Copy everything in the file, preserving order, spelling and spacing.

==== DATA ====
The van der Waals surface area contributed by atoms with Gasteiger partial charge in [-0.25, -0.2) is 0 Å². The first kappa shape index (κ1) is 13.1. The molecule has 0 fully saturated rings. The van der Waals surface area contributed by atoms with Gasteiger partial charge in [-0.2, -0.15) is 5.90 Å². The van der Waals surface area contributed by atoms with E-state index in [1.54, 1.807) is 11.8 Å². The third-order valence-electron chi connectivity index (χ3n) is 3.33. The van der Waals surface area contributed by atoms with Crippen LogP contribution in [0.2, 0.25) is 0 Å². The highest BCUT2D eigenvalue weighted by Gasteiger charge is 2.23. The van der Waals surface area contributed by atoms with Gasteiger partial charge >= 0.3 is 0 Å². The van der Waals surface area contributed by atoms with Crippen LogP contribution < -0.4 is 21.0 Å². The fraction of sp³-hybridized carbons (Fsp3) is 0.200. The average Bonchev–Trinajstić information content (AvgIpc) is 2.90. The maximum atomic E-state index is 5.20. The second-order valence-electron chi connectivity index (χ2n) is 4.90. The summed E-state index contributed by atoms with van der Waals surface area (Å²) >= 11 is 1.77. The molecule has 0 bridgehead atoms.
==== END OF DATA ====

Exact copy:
The van der Waals surface area contributed by atoms with Gasteiger partial charge in [-0.25, -0.2) is 0 Å². The first kappa shape index (κ1) is 13.1. The molecule has 0 fully saturated rings. The van der Waals surface area contributed by atoms with Gasteiger partial charge in [-0.2, -0.15) is 5.90 Å². The van der Waals surface area contributed by atoms with E-state index in [1.54, 1.807) is 11.8 Å². The third-order valence-electron chi connectivity index (χ3n) is 3.33. The van der Waals surface area contributed by atoms with Crippen LogP contribution in [0.2, 0.25) is 0 Å². The highest BCUT2D eigenvalue weighted by Gasteiger charge is 2.23. The van der Waals surface area contributed by atoms with Gasteiger partial charge >= 0.3 is 0 Å². The van der Waals surface area contributed by atoms with Crippen LogP contribution < -0.4 is 21.0 Å². The fraction of sp³-hybridized carbons (Fsp3) is 0.200. The average Bonchev–Trinajstić information content (AvgIpc) is 2.90. The maximum atomic E-state index is 5.20. The second-order valence-electron chi connectivity index (χ2n) is 4.90. The summed E-state index contributed by atoms with van der Waals surface area (Å²) >= 11 is 1.77. The molecule has 0 bridgehead atoms.